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SACRAMENTO, Calif. (AP) — With California's proposed general fund budget peaking above $115 billion, the state will have billions more to send to public schools while boosting spending on universities, prisons and health care. Gov. Jerry Brown on Thursday also proposed more money to help the state cope with the ongoing drought.
Here are some highlights of the spending plan that still needs legislative approval.
— At $50 billion, K-12 public schools are the biggest beneficiaries of the state's general fund and will reap the lion's share of a newly projected surplus. School districts will get $5.5 billion of a $6.7 billion spike in tax collections, amounting to about $3,000 more per student compared to four years ago, after schools were cut during the recession.
A formula adopted last year sends more of that money to schools with the most low-income and English-learning students.
For the first time since the recession, California will pay schools what they're owed on time, allowing them to avoid expensive borrowing.
— Community colleges, the University of California and California State University would get nearly $17 billion.
UC leaders had threatened to raise tuition unless the system received another $100 million a year. The governor didn't grant that extra money but is offering a one-time $436 million injection to UC's cash-strapped pension fund over three years.
In exchange, many in-state students will have their tuition frozen for two years. Out-of-state students and students pursuing professional degrees still face increased costs.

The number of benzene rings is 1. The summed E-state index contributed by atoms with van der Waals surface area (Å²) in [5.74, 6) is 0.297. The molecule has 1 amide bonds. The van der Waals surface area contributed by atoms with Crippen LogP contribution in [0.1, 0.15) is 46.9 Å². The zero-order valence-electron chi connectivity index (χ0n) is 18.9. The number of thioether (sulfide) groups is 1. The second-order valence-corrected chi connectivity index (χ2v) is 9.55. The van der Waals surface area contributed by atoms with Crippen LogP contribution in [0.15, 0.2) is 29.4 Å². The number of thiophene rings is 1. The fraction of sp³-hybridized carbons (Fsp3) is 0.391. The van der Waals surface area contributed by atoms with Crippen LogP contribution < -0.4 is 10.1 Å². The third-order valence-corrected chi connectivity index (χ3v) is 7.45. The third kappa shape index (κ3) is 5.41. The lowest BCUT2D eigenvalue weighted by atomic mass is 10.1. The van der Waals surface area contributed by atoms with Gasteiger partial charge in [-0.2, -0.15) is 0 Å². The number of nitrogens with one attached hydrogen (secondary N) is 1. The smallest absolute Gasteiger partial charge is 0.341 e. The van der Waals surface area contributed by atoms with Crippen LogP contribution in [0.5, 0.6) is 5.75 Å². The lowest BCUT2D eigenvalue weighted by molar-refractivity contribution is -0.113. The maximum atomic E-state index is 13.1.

— The budget sends nearly $32 billion to health care programs. That includes $18 billion for the $91 billion joint federal-state Medi-Cal program, which is projected to cover 12.4 million people — nearly one in three Californians — for doctor visits, hospital care, pregnancy-related services, and some nursing home care.
Brown also wants to add $62 million to begin enrolling low-income immigrants in California's version of Medicaid on the assumption that President Barack Obama will prevail in a court battle over his health care overhaul.
Doctors and hospitals seeking higher payments involving Medi-Cal patients were turned down by the governor, who says it's not clear that higher rates would make more doctors available.
— Brown is proposing $10 billion for prisons and rehabilitation programs. He wants to bring home 4,000 of the roughly 8,100 inmates housed in private prisons in Arizona, Mississippi and Oklahoma. The move would save the California Department of Corrections and Rehabilitation $73 million next year. The state is budgeting $112 million this year and next to treat inmates using expensive new Hepatitis C medication.
The budget does not include shuttering the decaying California Rehabilitation Center in Norco, despite pleas from inmate rights groups and a state senator. The administration says it will consider what to do with the 2,500-bed facility next year.
— Brown has heeded calls to speed spending on water in the fourth year of a crippling drought. He's proposing to spend nearly a quarter of the $7.5 billion contained in a voter-approved water bond over the next three years. It would pay local water districts to clean up contaminated groundwater basins and to develop technology to reuse water that's flushed down toilets and storm drains. The budget doesn't include funding to store water, which by law does not require legislative approval.
Another $175 million goes to city and farm conservation programs such as swapping thirsty lawns for drought-tolerant shrubs in poor communities and paying farmers to install slow-trickling valves instead of sprinklers.
Legislation accompanying the budget also fulfils Brown's promise to increase local water agencies power to enforce water restrictions.
Associated Press writers Judy Lin and Don Thompson in Sacramento and Lisa Leff in San Francisco contributed to this report.
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